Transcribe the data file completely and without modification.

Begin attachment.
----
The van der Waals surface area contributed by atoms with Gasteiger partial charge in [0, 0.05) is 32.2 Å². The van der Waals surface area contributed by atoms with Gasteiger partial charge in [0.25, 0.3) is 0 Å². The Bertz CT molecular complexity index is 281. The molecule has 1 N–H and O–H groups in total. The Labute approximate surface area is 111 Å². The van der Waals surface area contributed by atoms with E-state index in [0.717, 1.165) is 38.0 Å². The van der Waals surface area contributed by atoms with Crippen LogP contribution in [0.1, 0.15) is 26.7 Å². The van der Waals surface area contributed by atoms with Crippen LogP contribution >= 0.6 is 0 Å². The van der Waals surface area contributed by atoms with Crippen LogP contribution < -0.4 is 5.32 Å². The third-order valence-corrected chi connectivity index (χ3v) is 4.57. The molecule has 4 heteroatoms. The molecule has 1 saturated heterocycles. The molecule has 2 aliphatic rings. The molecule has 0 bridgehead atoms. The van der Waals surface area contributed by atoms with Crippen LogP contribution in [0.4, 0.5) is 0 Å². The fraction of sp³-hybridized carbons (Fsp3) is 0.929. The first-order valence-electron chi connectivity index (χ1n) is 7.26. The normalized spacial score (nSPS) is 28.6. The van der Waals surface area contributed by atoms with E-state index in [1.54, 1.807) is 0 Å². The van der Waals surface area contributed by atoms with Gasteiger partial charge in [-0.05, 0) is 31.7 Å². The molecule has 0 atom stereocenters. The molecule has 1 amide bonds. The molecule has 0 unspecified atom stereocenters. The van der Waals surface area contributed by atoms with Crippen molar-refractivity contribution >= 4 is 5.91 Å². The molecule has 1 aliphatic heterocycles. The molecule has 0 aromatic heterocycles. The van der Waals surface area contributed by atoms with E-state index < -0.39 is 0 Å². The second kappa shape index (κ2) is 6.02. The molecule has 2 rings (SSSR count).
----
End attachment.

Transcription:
The van der Waals surface area contributed by atoms with Gasteiger partial charge in [0, 0.05) is 32.2 Å². The van der Waals surface area contributed by atoms with Gasteiger partial charge in [0.25, 0.3) is 0 Å². The Bertz CT molecular complexity index is 281. The molecule has 1 N–H and O–H groups in total. The Labute approximate surface area is 111 Å². The van der Waals surface area contributed by atoms with E-state index in [0.717, 1.165) is 38.0 Å². The van der Waals surface area contributed by atoms with Crippen LogP contribution in [0.1, 0.15) is 26.7 Å². The van der Waals surface area contributed by atoms with Crippen LogP contribution >= 0.6 is 0 Å². The van der Waals surface area contributed by atoms with Crippen LogP contribution < -0.4 is 5.32 Å². The third-order valence-corrected chi connectivity index (χ3v) is 4.57. The molecule has 4 heteroatoms. The molecule has 1 saturated heterocycles. The molecule has 2 aliphatic rings. The molecule has 0 bridgehead atoms. The van der Waals surface area contributed by atoms with Crippen LogP contribution in [0.4, 0.5) is 0 Å². The fraction of sp³-hybridized carbons (Fsp3) is 0.929. The first-order valence-electron chi connectivity index (χ1n) is 7.26. The normalized spacial score (nSPS) is 28.6. The van der Waals surface area contributed by atoms with E-state index in [1.54, 1.807) is 0 Å². The van der Waals surface area contributed by atoms with Gasteiger partial charge in [-0.05, 0) is 31.7 Å². The molecule has 0 atom stereocenters. The molecule has 1 amide bonds. The molecule has 0 unspecified atom stereocenters. The van der Waals surface area contributed by atoms with Crippen molar-refractivity contribution >= 4 is 5.91 Å². The molecule has 1 aliphatic heterocycles. The molecule has 0 aromatic heterocycles. The van der Waals surface area contributed by atoms with E-state index < -0.39 is 0 Å². The second kappa shape index (κ2) is 6.02. The molecule has 2 rings (SSSR count).